Speaking of deleting things – you mentioned in a past interview about deleting soundcloud because you have OCD. Do you suffer from that badly?
I’m never too sure where I am on the mental scale really. I do have ADHD and I am all over the place. I can’t remember saying that in that interview but it might have been to do with my branding / online image because it all feels so sporadic – like the way I work. I can never focus on anything and sometimes I do feel like starting again. I’ve dealt with anxiety and depression but I’ve found that most of my peers have also experienced that too. Benga really smashed the doors down with that discussion and got people talking and thinking more about it. A lot of guys were shrugging it off and putting it down to hangovers when in reality they’re seriously depressed. We’re only just beginning to take this topic seriously.
Amen. You made me laugh with the comment about people getting in touch with you and getting pissed if you don’t reply…
Ah that. Yeah… This is what bothers me. You can message the biggest artist in the world by clicking one button. If you don’t get a message from a really big guy then you think ‘ah yeah he’s a big guy so he won’t reply’ But then you go to an artist of my level’s Soundcloud and send a message. If you don’t get a response then suddenly it’s on a more human level. Like we’re supposed to reply because we’re not these untouchable superstars. We’re just as busy. We don’t have to reply.
There’s a sense of entitlement and it’s sad to think that the bigger your fanbase is, the more untouchable you are. In reality we’re all the same – we’re all humans. It’s just numbers on a screen. If someone doesn’t want to reply or doesn’t want to give an unreleased track or collaborate with you then that’s their decision – you shouldn’t get personal about it. Take away the Snapchat and Instagram and everything else and we’re all just regular human beings and we’ll all end up six feet under. That’s why I love Australia so much. They don’t put anyone on a pedestal. They don’t fanboy you. They’re down to earth.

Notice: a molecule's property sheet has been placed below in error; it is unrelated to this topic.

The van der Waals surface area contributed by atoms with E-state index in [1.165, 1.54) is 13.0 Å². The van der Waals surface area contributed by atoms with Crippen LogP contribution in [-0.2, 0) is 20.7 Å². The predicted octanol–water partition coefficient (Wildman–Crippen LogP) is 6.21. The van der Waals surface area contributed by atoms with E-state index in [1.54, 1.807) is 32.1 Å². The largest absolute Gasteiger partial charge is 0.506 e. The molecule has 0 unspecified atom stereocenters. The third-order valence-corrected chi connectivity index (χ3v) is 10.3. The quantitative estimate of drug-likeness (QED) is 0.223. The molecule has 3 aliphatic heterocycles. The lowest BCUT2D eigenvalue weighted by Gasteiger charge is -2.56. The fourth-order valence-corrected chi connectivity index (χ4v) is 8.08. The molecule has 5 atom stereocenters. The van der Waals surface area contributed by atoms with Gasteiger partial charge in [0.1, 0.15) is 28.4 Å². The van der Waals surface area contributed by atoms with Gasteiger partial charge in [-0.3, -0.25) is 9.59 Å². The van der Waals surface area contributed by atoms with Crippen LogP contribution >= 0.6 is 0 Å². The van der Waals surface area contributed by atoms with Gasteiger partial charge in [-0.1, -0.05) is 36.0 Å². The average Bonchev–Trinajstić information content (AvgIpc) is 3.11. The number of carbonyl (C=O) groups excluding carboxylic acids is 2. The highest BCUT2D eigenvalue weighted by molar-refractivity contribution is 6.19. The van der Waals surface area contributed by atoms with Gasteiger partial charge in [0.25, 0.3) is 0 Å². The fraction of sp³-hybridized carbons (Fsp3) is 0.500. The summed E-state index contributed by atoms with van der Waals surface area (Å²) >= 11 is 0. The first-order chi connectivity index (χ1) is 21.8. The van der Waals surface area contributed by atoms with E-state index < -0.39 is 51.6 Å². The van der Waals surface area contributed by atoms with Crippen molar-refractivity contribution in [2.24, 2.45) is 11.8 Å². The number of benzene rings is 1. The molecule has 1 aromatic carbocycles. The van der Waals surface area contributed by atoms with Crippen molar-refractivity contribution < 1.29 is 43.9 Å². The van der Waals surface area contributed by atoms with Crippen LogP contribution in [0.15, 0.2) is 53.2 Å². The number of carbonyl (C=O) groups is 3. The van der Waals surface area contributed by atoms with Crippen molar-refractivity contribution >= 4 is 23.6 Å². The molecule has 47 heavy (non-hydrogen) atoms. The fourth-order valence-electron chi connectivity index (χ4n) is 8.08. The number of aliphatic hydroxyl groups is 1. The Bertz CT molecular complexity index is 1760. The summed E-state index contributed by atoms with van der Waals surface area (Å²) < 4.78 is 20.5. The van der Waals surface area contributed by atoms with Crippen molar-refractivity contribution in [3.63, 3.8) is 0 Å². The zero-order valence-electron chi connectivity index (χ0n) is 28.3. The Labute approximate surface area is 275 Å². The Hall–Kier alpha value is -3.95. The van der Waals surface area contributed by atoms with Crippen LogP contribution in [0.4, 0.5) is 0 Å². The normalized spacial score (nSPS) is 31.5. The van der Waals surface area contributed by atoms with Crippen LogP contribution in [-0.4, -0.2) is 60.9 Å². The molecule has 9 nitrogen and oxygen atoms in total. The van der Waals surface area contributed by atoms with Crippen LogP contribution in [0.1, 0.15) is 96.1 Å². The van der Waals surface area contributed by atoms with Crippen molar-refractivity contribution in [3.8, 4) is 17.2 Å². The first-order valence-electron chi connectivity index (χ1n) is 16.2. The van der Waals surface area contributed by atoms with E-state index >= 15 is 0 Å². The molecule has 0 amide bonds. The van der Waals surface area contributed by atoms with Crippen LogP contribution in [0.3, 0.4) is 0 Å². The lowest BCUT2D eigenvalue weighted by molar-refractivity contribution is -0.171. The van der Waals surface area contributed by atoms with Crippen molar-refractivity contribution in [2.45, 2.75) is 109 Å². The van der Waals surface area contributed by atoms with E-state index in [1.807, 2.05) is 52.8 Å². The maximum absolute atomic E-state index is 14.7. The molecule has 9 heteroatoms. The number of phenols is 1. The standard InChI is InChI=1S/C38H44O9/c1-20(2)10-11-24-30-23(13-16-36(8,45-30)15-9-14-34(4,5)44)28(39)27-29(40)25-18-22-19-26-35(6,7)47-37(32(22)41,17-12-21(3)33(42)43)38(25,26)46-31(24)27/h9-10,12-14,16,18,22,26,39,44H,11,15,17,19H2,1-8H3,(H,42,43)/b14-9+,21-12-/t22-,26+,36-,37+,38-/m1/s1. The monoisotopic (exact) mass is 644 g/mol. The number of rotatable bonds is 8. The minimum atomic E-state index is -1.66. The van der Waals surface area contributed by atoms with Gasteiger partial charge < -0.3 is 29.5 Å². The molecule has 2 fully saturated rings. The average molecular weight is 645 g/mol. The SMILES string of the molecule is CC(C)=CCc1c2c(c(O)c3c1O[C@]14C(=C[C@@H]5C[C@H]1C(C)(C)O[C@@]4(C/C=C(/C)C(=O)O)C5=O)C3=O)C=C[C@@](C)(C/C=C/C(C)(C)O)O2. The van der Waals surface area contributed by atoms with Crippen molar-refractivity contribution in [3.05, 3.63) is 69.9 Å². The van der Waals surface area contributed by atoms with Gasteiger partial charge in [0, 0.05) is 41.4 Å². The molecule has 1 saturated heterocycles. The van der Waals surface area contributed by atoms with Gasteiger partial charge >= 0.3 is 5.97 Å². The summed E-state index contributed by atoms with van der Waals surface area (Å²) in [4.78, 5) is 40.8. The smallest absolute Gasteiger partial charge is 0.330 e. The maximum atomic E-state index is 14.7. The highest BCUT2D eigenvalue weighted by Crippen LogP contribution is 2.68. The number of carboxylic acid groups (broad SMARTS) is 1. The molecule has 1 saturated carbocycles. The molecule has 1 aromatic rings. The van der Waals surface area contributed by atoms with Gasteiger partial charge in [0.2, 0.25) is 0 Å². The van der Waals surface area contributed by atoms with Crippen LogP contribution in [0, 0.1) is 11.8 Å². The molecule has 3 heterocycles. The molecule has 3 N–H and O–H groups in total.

I think for touring artists visiting Australia it’s fun because you may only get to go there once a year and it’s a long way away… They respect that you’ve travelled all that way and want to party with them.
Yeah 100% I’ve got the best memories from my tour there. Easily one of the highlights of my career and that’s mainly down to the people and the whole experience. I didn’t want to go on my own so my manager came out with me as well – we stopped over in Dubai and Singapore on the way there and was just so much fun.
Your EP’s fun too… Self-released, right?
Yeah it’s self-released. It’s been a really interesting and exciting exercise and learn distribution and marketing and PR and how the whole process works. It’s really important to understand that side of the industry and not just make music and throw it around labels. We’ll see how it goes.
Touring as much as possible, a few remixes. Oliverse and I are writing metal covers of each song on the EP. It’s fucking awesome.
Yeah it’s a dream of mine! I would love to get them on a metal label if possible – like a label miles away from dubstep or anything traditional or typical to bass music. And if no one bites then I’ll put them out myself. They’re so different and so cool to do.
Can’t wait to hear them. So, final question. I’m giving you have a time machine. You have three trips. Where are you going to go? WHERE?
Damn! I haven’t thought of this. Well Australia last year was sick, I already told you about that. That’s a must. I guess going back to see Michael Jackson in his prime, perhaps around Thriller or Bad tours… He’d have been incredible to see.
And for your final trip…
Back to the dinosaurs! It has to be. I’ve said in other interviews that it really does feel like life is a simulation. I know earth is a sphere, I know it’s not flat but it does feel like something is simulated. So to go back right to the very start of this thing we understand as existence would be an insight. It would be insane.
Tisoki – Time Travel is out June 15. Pre-order